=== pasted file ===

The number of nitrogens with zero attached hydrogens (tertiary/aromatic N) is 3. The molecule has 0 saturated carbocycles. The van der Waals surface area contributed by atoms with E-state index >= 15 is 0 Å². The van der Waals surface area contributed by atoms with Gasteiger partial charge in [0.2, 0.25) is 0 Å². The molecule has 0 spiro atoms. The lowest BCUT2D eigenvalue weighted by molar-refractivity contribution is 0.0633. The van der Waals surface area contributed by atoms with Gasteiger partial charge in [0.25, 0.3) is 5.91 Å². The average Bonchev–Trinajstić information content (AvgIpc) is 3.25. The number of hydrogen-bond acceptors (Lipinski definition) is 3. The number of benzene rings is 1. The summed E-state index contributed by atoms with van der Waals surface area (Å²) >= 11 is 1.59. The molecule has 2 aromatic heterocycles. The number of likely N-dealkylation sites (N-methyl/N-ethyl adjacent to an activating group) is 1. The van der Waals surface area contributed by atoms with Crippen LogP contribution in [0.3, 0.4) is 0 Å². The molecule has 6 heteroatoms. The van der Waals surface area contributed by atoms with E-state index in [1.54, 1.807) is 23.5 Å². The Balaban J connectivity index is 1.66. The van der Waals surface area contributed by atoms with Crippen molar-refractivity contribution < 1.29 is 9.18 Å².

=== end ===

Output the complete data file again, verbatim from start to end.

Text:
The number of nitrogens with zero attached hydrogens (tertiary/aromatic N) is 3. The molecule has 0 saturated carbocycles. The van der Waals surface area contributed by atoms with E-state index >= 15 is 0 Å². The van der Waals surface area contributed by atoms with Gasteiger partial charge in [0.2, 0.25) is 0 Å². The molecule has 0 spiro atoms. The lowest BCUT2D eigenvalue weighted by molar-refractivity contribution is 0.0633. The van der Waals surface area contributed by atoms with Gasteiger partial charge in [0.25, 0.3) is 5.91 Å². The average Bonchev–Trinajstić information content (AvgIpc) is 3.25. The number of hydrogen-bond acceptors (Lipinski definition) is 3. The number of benzene rings is 1. The summed E-state index contributed by atoms with van der Waals surface area (Å²) >= 11 is 1.59. The molecule has 2 aromatic heterocycles. The number of likely N-dealkylation sites (N-methyl/N-ethyl adjacent to an activating group) is 1. The van der Waals surface area contributed by atoms with Crippen LogP contribution in [0.3, 0.4) is 0 Å². The molecule has 6 heteroatoms. The van der Waals surface area contributed by atoms with E-state index in [1.54, 1.807) is 23.5 Å². The Balaban J connectivity index is 1.66. The van der Waals surface area contributed by atoms with Crippen molar-refractivity contribution < 1.29 is 9.18 Å².